Friday, November 26, 2010
What do you say to someone who has just been given one week left to live? Do you say "see you later" (too casual) "Good luck" (too ridiculous) "See you soon" (your hoping NOT to).
Two weeks ago, I went to see my big cousin David. We called him "Big David" b/c he's not only 12 years older than me - but when he was a kid he was BIG and ultimately grew into a BIG man. But, despite his size, he was a gentle giant. He passed away last week to liver (and several other organs) cancer. The irony was that he smoked like a sailor for decades and just days before his death - his own doctor said his lungs sounded fine. No cancer there.
I went to see him (the same day his doctor finally told him to "go home and get comfortable") with several of my other cousins. Although he was sitting up, eating pizza and laughing - he had the look of death in his eyes. You know the way someone looks when they have cancer and are dying. Once you have seen this - you can recognize it time and time again. The cancer slowly depletes all life force, the skin tone, the drive and in time - the will from a persons eyes. It's a robber of the worst kind.
I don't believe in the white gate, a bearded man greeting you with a staff, the angels singing, the grand reunion of everyone we have ever lost skipping together into everlasting life. I think these myths have been past down and twisted into book and story form, generation after generation as a way to give hope to those of us still living. I believe in reincarnation. When we die, I think our spirit frees itself from it's shell, be it old, sick, or damaged and finds a new place to call home. Maybe a California redwood, or maybe a new baby coming into the world once again. None of us have died and actually come back to tell about heaven of the afterlife but anyway.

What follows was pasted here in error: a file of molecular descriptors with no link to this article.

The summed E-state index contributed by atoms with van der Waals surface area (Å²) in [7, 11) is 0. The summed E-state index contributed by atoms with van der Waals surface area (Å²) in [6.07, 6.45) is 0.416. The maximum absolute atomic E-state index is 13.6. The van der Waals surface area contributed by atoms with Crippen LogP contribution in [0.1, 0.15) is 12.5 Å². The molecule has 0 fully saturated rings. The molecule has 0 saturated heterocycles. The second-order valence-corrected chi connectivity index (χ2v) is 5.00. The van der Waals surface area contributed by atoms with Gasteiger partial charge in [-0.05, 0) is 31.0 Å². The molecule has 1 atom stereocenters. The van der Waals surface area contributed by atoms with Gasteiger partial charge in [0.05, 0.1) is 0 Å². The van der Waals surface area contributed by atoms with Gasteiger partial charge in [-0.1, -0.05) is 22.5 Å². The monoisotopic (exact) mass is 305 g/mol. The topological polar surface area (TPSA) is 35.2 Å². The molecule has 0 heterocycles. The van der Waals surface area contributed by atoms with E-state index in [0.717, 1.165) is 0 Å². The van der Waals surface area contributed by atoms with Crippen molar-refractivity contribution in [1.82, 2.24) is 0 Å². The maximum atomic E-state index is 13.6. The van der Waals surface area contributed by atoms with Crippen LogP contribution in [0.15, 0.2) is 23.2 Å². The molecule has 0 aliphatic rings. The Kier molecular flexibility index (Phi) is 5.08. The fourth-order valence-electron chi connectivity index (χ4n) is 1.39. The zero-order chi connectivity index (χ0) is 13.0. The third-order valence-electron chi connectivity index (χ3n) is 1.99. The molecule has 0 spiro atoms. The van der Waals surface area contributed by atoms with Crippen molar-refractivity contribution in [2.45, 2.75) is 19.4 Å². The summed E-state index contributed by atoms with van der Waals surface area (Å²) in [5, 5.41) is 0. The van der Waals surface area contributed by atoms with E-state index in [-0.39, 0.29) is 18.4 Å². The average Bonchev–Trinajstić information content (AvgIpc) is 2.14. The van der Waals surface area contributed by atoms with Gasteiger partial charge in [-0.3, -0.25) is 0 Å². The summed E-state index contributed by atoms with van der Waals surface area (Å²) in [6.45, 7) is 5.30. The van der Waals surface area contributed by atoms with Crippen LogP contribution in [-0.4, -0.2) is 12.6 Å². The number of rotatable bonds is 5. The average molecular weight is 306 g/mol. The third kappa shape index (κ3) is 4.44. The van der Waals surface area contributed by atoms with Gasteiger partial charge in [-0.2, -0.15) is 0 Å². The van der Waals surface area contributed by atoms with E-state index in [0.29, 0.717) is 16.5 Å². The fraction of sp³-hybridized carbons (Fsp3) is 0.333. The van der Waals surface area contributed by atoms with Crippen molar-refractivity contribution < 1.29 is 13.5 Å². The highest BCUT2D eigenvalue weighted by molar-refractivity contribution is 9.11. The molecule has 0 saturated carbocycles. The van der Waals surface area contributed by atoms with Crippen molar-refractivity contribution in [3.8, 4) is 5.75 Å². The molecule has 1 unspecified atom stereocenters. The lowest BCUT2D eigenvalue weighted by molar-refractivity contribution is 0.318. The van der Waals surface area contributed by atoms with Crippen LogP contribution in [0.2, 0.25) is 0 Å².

I sat in front of David and we talked. We talked about old memories I had of him when we were younger. The time he caught me lighting up a cigarette coming out of the movies at 13 but never told my parents, the camping trips, the holiday parties, growing up on Angle Pond. We laughed, and cried a little. I stayed for about and hour then hugged him one last time and said "I love you very much and I'm proud of you". He knew what I meant. He died one week later, exactly as his doctor predicted.
My father says "death is just another phase of life" and although while you are losing someone - these words seems unbearable, unacceptable and too simple for the great emotion one feels at that very moment and often many weeks or months following, it's true. We are born, we live and then we die. If it were only that easy. Just words and actions with nothing attached. I'm 37 and have lost way too many people to this disease. I'm heartsick from saying So Long even though it's just a part of life.